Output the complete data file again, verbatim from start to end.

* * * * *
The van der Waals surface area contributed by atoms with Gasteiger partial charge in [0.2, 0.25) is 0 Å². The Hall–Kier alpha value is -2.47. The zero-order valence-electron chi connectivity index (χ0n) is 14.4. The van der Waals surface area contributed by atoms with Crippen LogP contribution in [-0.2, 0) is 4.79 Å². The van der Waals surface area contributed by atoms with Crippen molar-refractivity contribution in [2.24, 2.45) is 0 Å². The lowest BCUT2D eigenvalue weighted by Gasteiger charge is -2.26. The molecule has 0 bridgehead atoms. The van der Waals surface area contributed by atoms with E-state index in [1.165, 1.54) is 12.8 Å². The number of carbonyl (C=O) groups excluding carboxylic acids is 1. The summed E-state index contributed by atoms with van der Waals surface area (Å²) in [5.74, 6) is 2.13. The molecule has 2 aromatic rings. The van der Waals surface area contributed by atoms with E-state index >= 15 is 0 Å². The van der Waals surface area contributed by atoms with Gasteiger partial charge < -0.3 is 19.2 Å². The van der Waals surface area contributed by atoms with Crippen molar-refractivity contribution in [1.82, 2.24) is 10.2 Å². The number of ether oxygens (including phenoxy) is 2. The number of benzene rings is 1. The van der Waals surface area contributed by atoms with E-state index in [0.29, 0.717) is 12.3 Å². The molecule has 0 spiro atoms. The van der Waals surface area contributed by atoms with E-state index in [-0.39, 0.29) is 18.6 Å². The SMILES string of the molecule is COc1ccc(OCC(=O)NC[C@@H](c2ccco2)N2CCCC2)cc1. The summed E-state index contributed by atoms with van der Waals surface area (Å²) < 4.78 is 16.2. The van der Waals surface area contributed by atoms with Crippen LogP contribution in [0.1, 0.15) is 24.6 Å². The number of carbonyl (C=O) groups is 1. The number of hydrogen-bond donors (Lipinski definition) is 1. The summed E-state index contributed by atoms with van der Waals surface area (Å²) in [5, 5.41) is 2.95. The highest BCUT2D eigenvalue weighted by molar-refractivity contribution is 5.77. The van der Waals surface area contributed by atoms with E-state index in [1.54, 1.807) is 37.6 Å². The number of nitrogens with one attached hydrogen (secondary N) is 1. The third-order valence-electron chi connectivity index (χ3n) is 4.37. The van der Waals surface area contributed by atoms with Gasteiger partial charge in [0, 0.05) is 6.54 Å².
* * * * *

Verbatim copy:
The van der Waals surface area contributed by atoms with Gasteiger partial charge in [0.2, 0.25) is 0 Å². The Hall–Kier alpha value is -2.47. The zero-order valence-electron chi connectivity index (χ0n) is 14.4. The van der Waals surface area contributed by atoms with Crippen LogP contribution in [-0.2, 0) is 4.79 Å². The van der Waals surface area contributed by atoms with Crippen molar-refractivity contribution in [2.24, 2.45) is 0 Å². The lowest BCUT2D eigenvalue weighted by Gasteiger charge is -2.26. The molecule has 0 bridgehead atoms. The van der Waals surface area contributed by atoms with E-state index in [1.165, 1.54) is 12.8 Å². The number of carbonyl (C=O) groups excluding carboxylic acids is 1. The summed E-state index contributed by atoms with van der Waals surface area (Å²) in [5.74, 6) is 2.13. The molecule has 2 aromatic rings. The van der Waals surface area contributed by atoms with E-state index >= 15 is 0 Å². The van der Waals surface area contributed by atoms with Gasteiger partial charge < -0.3 is 19.2 Å². The van der Waals surface area contributed by atoms with Crippen molar-refractivity contribution in [1.82, 2.24) is 10.2 Å². The number of ether oxygens (including phenoxy) is 2. The number of benzene rings is 1. The van der Waals surface area contributed by atoms with E-state index in [0.29, 0.717) is 12.3 Å². The molecule has 0 spiro atoms. The van der Waals surface area contributed by atoms with E-state index in [-0.39, 0.29) is 18.6 Å². The SMILES string of the molecule is COc1ccc(OCC(=O)NC[C@@H](c2ccco2)N2CCCC2)cc1. The summed E-state index contributed by atoms with van der Waals surface area (Å²) < 4.78 is 16.2. The van der Waals surface area contributed by atoms with Crippen LogP contribution in [0.1, 0.15) is 24.6 Å². The number of carbonyl (C=O) groups is 1. The number of hydrogen-bond donors (Lipinski definition) is 1. The summed E-state index contributed by atoms with van der Waals surface area (Å²) in [5, 5.41) is 2.95. The highest BCUT2D eigenvalue weighted by molar-refractivity contribution is 5.77. The van der Waals surface area contributed by atoms with E-state index in [1.54, 1.807) is 37.6 Å². The number of nitrogens with one attached hydrogen (secondary N) is 1. The third-order valence-electron chi connectivity index (χ3n) is 4.37. The van der Waals surface area contributed by atoms with Gasteiger partial charge in [0, 0.05) is 6.54 Å².